Two men, one in his late-forties, the other twenty years older, meet in the waiting room of a New England state mental health facility only to discover that they have done business together in the past. Inside the facility, each of their wives recovers from a nervous breakdown. Leroy Hamilton, a descendent of founding father, Alexander Hamilton, has spent his life as a highly skilled carpenter. His wife, Patricia, the daughter of Swedish immigrants and herself the mother of seven children, cannot reconcile what she considers to be Hamilton's deliberate under-achievement with her own family's grasping attempts at assimilation and affluence. Purposefully foregoing her anti-depression medication for a number of weeks, Patricia has begun to display a new clarity of thought that promises to shatter irrevocably the status quo of her life with Hamilton. The older, more affluent couple, share an equally tense marriage despite their prosperity. Karen Frick, though, has gone farther down the path of no-recovery than even the more frequently hospitalized Patricia. As roommates, Karen and Patricia have been sharing stories about their husbands—and the final meeting between them all, demonstrates the price and rewards of even strained marriages.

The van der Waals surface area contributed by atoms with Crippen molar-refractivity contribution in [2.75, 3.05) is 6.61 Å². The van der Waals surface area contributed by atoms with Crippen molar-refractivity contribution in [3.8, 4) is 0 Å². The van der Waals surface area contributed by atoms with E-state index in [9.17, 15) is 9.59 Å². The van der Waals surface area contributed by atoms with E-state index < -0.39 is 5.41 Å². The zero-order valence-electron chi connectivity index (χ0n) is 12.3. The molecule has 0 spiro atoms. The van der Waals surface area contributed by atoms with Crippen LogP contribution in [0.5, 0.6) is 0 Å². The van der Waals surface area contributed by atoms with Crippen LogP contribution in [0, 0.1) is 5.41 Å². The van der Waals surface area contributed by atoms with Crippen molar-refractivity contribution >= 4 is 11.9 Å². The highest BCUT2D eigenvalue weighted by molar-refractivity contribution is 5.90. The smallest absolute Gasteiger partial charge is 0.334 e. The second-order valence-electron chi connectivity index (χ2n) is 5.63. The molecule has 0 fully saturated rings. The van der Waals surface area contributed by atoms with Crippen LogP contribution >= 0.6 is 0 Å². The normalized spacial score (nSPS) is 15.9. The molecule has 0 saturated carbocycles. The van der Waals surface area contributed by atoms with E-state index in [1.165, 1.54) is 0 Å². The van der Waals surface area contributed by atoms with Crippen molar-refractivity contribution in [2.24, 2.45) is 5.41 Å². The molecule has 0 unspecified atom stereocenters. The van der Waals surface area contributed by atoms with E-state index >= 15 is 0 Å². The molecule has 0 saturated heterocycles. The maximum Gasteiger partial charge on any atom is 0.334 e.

A poignant look at two couples where the women share an overwhelming sense of despair, and the men try to bring them back to the lives they've fled. "…a quiet, imploding depth charge of emotion…Tautly pertinent…unlike anything else Miller has so far shown us. This is what theatre is all about." —NY Post. "[Miller] takes as his subject things the theater has a hard time showing: the outdoors on a glorious New England morning, and the inside of a woman's complicated mind." —Time Magazine.